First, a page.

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Hot Button

- The Washington Times - Monday, July 13, 2009

Complaints continue

The ethics complaints against soon-to-be-former Alaska Gov. Sarah Palin continue to roll in, even after the 2008 Republican vice-presidential nominee announced that she would be stepping down from office at the end of the month.

In her resignation speech, she blasted frivolous ethics complaints being filed to the State Personnel Board, saying they cost her and the state valuable time and money. Her aides say the governor owes up to $500,000 in legal bills from the complaints and the state has spent nearly $2 million investigating the charges, many of them accusing the governor of abusing power.

But the complaints continue, the latest one being filed Friday, accusing her of accepting payment for television interviews. Her lawyer Thomas Van Flein said this accusation is "categorically false."

So far, Mrs. Palin is 15 for 15 in fending off such complaints as Alaska residents challenging her trips out of state to attend a campaign event for Sen. Saxby Chambliss, Georgia Republican, and to speak at a pro-life breakfast in Indiana, as well as for conducting television interviews in her state office.

One of the complaints was filed by Anchorage resident Linda Kellen Biegel, who took issue with Mrs. Palin for wearing to a public function a jacket made by a company that sponsored the governor's husband Todd, a snow machine racer. Ms. Biegel asked the personnel board to determine whether this meant Mrs. Palin was improperly using her position to serve her personal and financial interests. The board said it did not.

Another complaint was immediately dismissed because it was filed under a fictional name.

"The only saving grace in this recent episode is that it proves beyond any doubt the significance of the problem Alaska faces in the 'new normal' of political discourse. I hope this will be a wake-up call - to legislators, to commentators and to citizens generally - that we need a much more civil and respectful dialogue that focuses on the best interests of the state, rather than the petty resentments of a few," Mrs. Palin said.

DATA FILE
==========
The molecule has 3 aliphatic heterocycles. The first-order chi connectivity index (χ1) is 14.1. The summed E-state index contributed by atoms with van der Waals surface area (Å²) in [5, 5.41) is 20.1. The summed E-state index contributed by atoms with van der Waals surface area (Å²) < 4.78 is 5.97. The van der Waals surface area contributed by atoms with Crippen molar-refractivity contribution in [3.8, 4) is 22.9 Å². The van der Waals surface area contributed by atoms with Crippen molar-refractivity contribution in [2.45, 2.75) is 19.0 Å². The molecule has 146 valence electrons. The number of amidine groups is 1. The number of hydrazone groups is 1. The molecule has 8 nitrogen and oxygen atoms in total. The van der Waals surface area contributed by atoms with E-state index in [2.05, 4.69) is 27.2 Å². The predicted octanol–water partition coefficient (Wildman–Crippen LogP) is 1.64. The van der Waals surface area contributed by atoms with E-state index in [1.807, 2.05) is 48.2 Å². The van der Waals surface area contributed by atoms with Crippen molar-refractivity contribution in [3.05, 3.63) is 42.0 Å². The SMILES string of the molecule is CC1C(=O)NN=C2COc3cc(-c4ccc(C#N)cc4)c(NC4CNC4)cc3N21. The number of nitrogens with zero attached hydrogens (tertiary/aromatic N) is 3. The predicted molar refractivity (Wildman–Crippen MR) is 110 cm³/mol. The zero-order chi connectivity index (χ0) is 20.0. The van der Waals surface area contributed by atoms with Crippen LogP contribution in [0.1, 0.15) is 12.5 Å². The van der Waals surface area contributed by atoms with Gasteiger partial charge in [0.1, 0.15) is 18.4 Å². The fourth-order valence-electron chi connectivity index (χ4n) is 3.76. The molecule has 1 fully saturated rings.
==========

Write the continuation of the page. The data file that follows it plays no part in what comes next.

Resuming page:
Fashionably frugal?

First lady Michelle Obama took some criticism for clutching a $5,950 luxury Italian leather alligator purse while meeting last week with Russian President Dmitry Medvedev and his wife, Svetlana.

But according to the White House, the initial reports on the purse's price were wrong because it was a cheaper knockoff of the high-end version. Her aides said Mrs. Obama's patent purse was a more affordable $875 - though in a down economy, that price still produces a decent dose of sticker shock.

Mrs. Obama is often credited for her frugality because she mixes her designer duds with clothing from the mass-retailer J.Crew, although those items are still pricey by many standards. When she volunteered at a D.C. food bank earlier this year she donned a J. Crew cardigan that retailed for $188 with designer Lanvin sneakers priced at $540.

Depression levels

President Obama's economic stimulus package is not yet having any effect on long-term unemployment numbers, a category of job seekers higher than it ever was during the Great Depression.

The number of unemployed has reached 9.2 percent. Those who have been seeking jobs for 15 weeks or longer, considered "long-term unemployed" by the government, is 5.1 percent. During the Great Depression, the long-term unemployed peaked at 4.2 percent.

Democrats supportive of increasing government spending to jump-start the economy and create jobs have urged critics to be patient while the stimulus takes effect.

Sen. Claire McCaskill, Missouri Democrat, pleaded those following on her on Twitter to wait it out.

"No one said it would work magic in 3 [months]" and "unemployment is always a lagging indicator" are two of the messages she posted to her account (clairecmc) over the weekend. Mrs. McCaskill also said she does not support a second stimulus bill, an idea being considered by some of her Democratic colleagues.

• Amanda Carpenter can be reached at acarpenter@washingtontimes.com.